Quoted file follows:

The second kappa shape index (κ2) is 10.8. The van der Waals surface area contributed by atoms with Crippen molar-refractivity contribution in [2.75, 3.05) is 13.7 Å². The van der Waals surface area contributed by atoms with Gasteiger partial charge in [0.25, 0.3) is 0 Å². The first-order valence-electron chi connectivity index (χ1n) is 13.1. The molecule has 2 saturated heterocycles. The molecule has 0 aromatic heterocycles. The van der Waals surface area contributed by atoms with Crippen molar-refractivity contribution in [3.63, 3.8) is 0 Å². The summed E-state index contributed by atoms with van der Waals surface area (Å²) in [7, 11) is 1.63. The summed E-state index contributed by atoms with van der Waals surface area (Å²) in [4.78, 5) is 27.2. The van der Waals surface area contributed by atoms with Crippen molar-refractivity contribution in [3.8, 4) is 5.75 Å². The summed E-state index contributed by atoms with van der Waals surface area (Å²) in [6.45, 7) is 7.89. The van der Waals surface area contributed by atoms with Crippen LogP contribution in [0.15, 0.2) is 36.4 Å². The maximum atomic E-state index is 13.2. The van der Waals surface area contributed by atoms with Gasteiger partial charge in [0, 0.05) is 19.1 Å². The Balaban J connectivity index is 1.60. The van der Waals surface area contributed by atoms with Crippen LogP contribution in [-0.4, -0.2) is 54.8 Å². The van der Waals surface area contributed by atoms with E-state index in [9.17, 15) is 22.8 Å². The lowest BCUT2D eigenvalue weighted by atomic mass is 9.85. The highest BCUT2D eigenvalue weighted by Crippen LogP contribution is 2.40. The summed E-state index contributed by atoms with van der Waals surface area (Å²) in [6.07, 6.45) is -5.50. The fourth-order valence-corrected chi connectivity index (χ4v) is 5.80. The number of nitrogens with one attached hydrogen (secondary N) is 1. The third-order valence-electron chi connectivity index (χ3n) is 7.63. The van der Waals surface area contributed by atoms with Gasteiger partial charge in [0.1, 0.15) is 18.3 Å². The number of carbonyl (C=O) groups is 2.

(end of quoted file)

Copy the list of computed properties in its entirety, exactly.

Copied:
The second kappa shape index (κ2) is 10.8. The van der Waals surface area contributed by atoms with Crippen molar-refractivity contribution in [2.75, 3.05) is 13.7 Å². The van der Waals surface area contributed by atoms with Gasteiger partial charge in [0.25, 0.3) is 0 Å². The first-order valence-electron chi connectivity index (χ1n) is 13.1. The molecule has 2 saturated heterocycles. The molecule has 0 aromatic heterocycles. The van der Waals surface area contributed by atoms with Crippen molar-refractivity contribution in [3.63, 3.8) is 0 Å². The summed E-state index contributed by atoms with van der Waals surface area (Å²) in [7, 11) is 1.63. The summed E-state index contributed by atoms with van der Waals surface area (Å²) in [4.78, 5) is 27.2. The van der Waals surface area contributed by atoms with Crippen molar-refractivity contribution in [3.8, 4) is 5.75 Å². The summed E-state index contributed by atoms with van der Waals surface area (Å²) in [6.45, 7) is 7.89. The van der Waals surface area contributed by atoms with Crippen LogP contribution in [0.15, 0.2) is 36.4 Å². The maximum atomic E-state index is 13.2. The van der Waals surface area contributed by atoms with Gasteiger partial charge in [0, 0.05) is 19.1 Å². The Balaban J connectivity index is 1.60. The van der Waals surface area contributed by atoms with Crippen LogP contribution in [-0.4, -0.2) is 54.8 Å². The van der Waals surface area contributed by atoms with E-state index in [9.17, 15) is 22.8 Å². The lowest BCUT2D eigenvalue weighted by atomic mass is 9.85. The highest BCUT2D eigenvalue weighted by Crippen LogP contribution is 2.40. The summed E-state index contributed by atoms with van der Waals surface area (Å²) in [6.07, 6.45) is -5.50. The fourth-order valence-corrected chi connectivity index (χ4v) is 5.80. The number of nitrogens with one attached hydrogen (secondary N) is 1. The third-order valence-electron chi connectivity index (χ3n) is 7.63. The van der Waals surface area contributed by atoms with Gasteiger partial charge in [0.1, 0.15) is 18.3 Å². The number of carbonyl (C=O) groups is 2.